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HOME : Chinese Art : Sui Dynasty : Sui period glazed figurine of a Lady in Waiting
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Sui period glazed figurine of a Lady in Waiting - H.872
Origin: China
Circa: 581 AD to 618 AD
Dimensions: 10.25" (26.0cm) high
Collection: Chinese Art
Style: Sui Period
Medium: Terracotta

£5,000.00
Location: Great Britain
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Description
The Sui Dynasty was a short-lived imperial dynasty of China of pivotal significance. The Sui unified the Northern and Southern dynasties and reinstalled the rule of ethnic Han Chinese in the entire China, along with sinicization of former nomadic ethnic minorities within its territory. It was succeeded by the Tang dynasty, which largely inherited its achievements. Tomb figures, such as this figurine of a female attendant, are pottery figures of people and animals especially created as grave goods to accompany the deceased person by being placed in tombs. This funerary custom was based on the belief that the figures represented being occupied in various situations would become available for the service of the deceased in the afterlife. Such figures were made of moulded earthenware with the colour generally being added, though often not over the whole figure. Regardless of its brief duration, lasting for the rule of only two emperors, the Sui Dynasty paved the way for the golden age attained during the T’ang Dynasty. Perhaps their most significant constructive project was the construction of the Great Canal, a project that facilitated the movement of people and commercial goods across great distances, leading to the reunification of China. However, the cost of the Canal completely bankrupted the empire and ultimately led to its dissolution. The rulers of the T’ang would capitalize on the infrastructural improvements of the Sui and establish one of the greatest empires in the history of China, following their footsteps.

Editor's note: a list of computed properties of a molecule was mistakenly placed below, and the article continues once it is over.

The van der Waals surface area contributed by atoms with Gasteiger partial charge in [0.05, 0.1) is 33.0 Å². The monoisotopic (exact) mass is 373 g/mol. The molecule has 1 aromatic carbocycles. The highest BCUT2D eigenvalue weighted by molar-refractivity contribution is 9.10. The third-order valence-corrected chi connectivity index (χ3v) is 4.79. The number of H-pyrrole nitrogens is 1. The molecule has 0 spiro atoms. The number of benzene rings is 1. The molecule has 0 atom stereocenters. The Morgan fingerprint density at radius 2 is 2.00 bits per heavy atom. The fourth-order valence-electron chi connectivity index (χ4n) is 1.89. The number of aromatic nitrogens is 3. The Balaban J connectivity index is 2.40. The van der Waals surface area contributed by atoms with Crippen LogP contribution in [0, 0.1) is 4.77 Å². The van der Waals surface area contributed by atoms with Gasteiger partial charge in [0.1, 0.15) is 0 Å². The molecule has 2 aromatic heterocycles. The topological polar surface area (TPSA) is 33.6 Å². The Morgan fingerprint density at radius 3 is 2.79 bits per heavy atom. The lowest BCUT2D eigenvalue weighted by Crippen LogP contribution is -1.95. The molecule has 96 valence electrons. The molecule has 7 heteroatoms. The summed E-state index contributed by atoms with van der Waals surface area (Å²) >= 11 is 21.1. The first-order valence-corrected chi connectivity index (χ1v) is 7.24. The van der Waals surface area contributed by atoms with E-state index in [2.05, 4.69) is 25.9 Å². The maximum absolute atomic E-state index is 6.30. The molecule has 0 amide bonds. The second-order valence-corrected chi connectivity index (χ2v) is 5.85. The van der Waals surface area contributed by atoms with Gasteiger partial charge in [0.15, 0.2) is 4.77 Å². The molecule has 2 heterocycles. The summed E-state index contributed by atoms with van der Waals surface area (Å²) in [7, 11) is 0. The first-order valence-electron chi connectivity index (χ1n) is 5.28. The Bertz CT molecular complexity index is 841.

Secular sculpture of the Sui dynasty is represented by tomb figurines that are slim and unadorned, characterized by a yellowish crème glazed that would be elaborated upon in the Sancai-glazed ware of the T’ang Dynasty. These figurines, still bearing earthen residue, exemplify Sui tastes, as they were made specifically to accompany their lord in the afterlife. This figurine of a female attendant is a great example of Sui period coroplastic. While her long-sleeved dressed have been covered in a bright yellow glaze, her facial features and hair have been highlighted in black paint, with red for her lips.
- (H.872)

 

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